A day later the Bundesbank, announced that they had repatriated much of their gold reserves from the U. S. and France. Coincidence or coordination?

    In 2013 the Deutsche Bundesbank announced plans to store half of its gold reserves in Germany. At the time, only 31% was stored in the country. The Gold Storage Plan involved bringing gold home from both Paris and New York.

    This post was published at Gold Core on August 25, 2017.

  • Asian Metals Market Update: August-18-2017

    The terror attack in Spain is very good for gold demand from Europe. I have been repeating in my previous reports that Islamisation of Europe equals Shariaization of Europe. There will be religious clashes between migrant Islamic radicals and traditional native Europeans. Japan is a peaceful nation as it does not allow migrants. Once Japan allows migrants it will also be on the way to become another Pakistan.
    France, Germany, UK, Holland and Portugal all had colonies in Asia. History is repeating itself with Europe.

    This post was published at GoldSeek on 18 August 2017.

  • Germany & France to Tax Online People Renting Their Houses

    Germany France have conspired to tax citizens who rent their houses after the German election. Germany and France are scheming to submit a joint proposal on the taxation of online platforms such as Airbnb. They are hunting citizen for every possible thing they can imagine. This time they are targeting Airbnb They cannot see that this is an endless quest to find constantly new things to tax because they have totally mismanaged government. They will continue in the direction literally until there is a major rebellion for they are constantly lowering the standard of living by reducing disposable income.

    This post was published at Armstrong Economics on Aug 14, 2017.

  • Spain’s New Big Bubble Begins to Wobble

    Tourism is now bigger than construction was during the real estate bubble. Since hitting rock bottom in 2013, Spain has been one of the biggest engines of economic growth in Europe, expanding at around 3% per year. But according to a report by the Bank of Spain, most of the factors behind this growth – such as cheaper global oil prices, the ECB’s expansionary monetary policy, and the subsequent decline in value of the Euro – are externally driven and transitory in nature.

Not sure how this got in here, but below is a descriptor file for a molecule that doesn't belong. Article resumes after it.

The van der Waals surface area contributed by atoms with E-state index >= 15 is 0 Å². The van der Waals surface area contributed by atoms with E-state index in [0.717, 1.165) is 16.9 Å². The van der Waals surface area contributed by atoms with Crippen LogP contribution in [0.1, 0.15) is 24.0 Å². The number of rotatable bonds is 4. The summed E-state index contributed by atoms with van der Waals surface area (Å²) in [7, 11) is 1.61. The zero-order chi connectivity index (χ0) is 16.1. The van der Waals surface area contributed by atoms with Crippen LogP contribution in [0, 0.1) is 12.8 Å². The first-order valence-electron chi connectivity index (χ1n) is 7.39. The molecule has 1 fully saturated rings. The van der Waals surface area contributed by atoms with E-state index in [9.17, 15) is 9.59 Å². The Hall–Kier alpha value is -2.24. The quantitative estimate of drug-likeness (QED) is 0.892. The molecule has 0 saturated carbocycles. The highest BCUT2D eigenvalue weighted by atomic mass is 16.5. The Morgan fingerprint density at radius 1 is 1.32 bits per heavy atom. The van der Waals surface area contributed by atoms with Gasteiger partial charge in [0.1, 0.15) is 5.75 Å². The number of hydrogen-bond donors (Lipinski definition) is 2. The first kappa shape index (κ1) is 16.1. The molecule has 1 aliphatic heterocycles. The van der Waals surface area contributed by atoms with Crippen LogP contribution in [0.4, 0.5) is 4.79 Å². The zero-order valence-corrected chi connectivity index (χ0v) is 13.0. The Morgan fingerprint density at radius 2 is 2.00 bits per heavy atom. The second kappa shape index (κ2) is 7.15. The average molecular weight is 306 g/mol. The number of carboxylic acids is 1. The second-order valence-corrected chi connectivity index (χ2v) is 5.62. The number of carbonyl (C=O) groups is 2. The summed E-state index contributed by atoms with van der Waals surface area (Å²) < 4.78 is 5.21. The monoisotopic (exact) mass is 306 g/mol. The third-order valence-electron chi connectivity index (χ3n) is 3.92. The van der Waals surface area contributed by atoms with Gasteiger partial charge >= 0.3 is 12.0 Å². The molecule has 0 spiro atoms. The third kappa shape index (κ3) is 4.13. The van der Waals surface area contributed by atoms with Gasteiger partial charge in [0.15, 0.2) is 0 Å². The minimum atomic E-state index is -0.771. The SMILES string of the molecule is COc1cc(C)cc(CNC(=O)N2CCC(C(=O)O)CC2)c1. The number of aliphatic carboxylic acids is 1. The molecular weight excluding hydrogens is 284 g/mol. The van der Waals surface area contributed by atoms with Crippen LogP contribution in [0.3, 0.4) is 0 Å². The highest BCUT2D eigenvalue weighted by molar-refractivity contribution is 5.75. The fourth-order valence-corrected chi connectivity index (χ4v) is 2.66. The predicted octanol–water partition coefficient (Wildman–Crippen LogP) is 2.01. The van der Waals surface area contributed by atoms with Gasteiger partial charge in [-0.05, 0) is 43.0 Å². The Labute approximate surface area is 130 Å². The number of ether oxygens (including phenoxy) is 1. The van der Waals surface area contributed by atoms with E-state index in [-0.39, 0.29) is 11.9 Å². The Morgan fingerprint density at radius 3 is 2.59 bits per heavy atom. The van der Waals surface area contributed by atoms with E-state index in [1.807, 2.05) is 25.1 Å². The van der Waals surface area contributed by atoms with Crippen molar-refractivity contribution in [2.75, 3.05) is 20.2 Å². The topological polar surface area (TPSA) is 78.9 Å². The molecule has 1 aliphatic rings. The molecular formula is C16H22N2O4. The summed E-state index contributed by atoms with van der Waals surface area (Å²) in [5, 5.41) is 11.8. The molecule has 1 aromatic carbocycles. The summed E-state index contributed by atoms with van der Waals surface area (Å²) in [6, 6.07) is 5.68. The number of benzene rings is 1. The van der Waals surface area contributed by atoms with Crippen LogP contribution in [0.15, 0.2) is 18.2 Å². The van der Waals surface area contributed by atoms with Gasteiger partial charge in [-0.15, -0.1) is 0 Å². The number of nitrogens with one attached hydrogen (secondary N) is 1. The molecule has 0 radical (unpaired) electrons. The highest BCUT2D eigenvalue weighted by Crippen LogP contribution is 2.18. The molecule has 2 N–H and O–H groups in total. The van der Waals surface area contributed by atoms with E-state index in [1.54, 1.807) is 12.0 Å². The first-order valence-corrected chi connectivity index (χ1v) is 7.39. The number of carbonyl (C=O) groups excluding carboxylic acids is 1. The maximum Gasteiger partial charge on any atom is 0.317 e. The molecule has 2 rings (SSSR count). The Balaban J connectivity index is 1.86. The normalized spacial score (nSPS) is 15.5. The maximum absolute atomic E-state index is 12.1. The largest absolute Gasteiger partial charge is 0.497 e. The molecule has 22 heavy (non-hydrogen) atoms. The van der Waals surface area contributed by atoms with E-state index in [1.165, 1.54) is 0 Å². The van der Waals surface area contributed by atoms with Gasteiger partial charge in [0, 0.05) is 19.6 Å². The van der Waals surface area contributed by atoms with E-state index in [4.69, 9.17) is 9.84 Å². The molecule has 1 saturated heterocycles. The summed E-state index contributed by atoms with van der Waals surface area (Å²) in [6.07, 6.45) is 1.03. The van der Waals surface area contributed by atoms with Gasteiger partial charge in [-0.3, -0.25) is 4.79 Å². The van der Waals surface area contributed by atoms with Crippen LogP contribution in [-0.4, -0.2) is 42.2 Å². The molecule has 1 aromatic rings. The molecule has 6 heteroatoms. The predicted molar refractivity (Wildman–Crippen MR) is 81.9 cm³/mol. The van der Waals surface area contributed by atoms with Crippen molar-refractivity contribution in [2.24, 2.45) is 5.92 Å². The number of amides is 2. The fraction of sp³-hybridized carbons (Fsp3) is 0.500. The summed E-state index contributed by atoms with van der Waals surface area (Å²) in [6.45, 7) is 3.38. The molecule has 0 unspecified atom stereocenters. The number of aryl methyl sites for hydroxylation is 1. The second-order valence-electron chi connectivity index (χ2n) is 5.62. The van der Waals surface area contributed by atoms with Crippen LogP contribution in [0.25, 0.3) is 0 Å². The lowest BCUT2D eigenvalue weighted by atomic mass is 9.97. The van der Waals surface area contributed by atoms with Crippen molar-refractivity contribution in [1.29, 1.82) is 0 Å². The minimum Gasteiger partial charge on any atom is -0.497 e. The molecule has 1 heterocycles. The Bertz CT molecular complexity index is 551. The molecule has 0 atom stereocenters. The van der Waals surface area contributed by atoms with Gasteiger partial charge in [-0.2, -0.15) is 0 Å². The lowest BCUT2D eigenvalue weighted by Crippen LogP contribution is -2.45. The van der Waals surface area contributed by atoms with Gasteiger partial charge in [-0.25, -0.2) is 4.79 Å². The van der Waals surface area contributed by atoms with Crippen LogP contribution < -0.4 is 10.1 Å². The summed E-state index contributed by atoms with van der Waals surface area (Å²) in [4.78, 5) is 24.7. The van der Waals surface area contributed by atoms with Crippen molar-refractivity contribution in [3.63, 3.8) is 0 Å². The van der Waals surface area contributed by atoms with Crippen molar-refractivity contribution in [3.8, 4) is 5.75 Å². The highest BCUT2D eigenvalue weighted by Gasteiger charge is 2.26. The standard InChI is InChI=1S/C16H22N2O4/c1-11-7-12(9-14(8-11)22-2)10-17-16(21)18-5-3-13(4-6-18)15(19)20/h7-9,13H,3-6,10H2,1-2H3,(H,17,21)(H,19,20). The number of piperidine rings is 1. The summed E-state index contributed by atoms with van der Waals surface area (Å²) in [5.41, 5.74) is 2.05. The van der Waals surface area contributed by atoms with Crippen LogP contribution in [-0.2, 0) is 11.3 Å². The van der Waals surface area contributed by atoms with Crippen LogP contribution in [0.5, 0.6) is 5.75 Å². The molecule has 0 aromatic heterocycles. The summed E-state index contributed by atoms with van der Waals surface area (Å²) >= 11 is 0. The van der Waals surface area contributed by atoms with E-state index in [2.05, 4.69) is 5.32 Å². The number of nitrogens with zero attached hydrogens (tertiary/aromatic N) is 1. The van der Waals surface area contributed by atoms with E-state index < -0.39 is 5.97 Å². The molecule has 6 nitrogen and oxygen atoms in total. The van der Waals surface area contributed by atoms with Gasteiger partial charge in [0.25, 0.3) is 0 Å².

This is particularly true for arguably the biggest driver of Spain’s economic recovery, its unprecedented tourism boom, which some local economists are finally beginning to call a bubble.
    In large part the boom/bubble is a result of the recent surge in geopolitical risks affecting rival tourist destinations like Turkey, Egypt, Tunisia and, in smaller measure, France, which helped boost the number of foreign visitors to Spain in 2016 to a historic record of 75.3 million people – an 11.8% increase on 2015.
    Based on first-half figures for this year, the trend is set to continue, at least for a little while longer. Between January and June 2017 36.3 million foreign visitors came to Spain – an increase of 11.6% on the same period of 2016. But if recent developments are any indication, this year’s surge in visitors could well represent Spain’s tourist boom’s final swansong.

    This post was published at Wolf Street on Aug 13, 2017.

  • How to Cash In When the Fed’s Sweetheart Deal with the World’s Biggest Banks Turns Sour

    I recently showed you why ‘don’t fight the Fed’ is likely the most profitable investment advice you can get.
    Now I’m going to show you why it works so well.
    And while I do that, I’m going to blow the door off the hinges and expose how the Federal Reserve’s outsized influence and tight relationships with some of the planet’s biggest, most powerful banks can make or break markets…
    …and lead you to some of the biggest gains you’ve ever seen: 100% sure money.
    Meet the Fed’s ‘Accomplices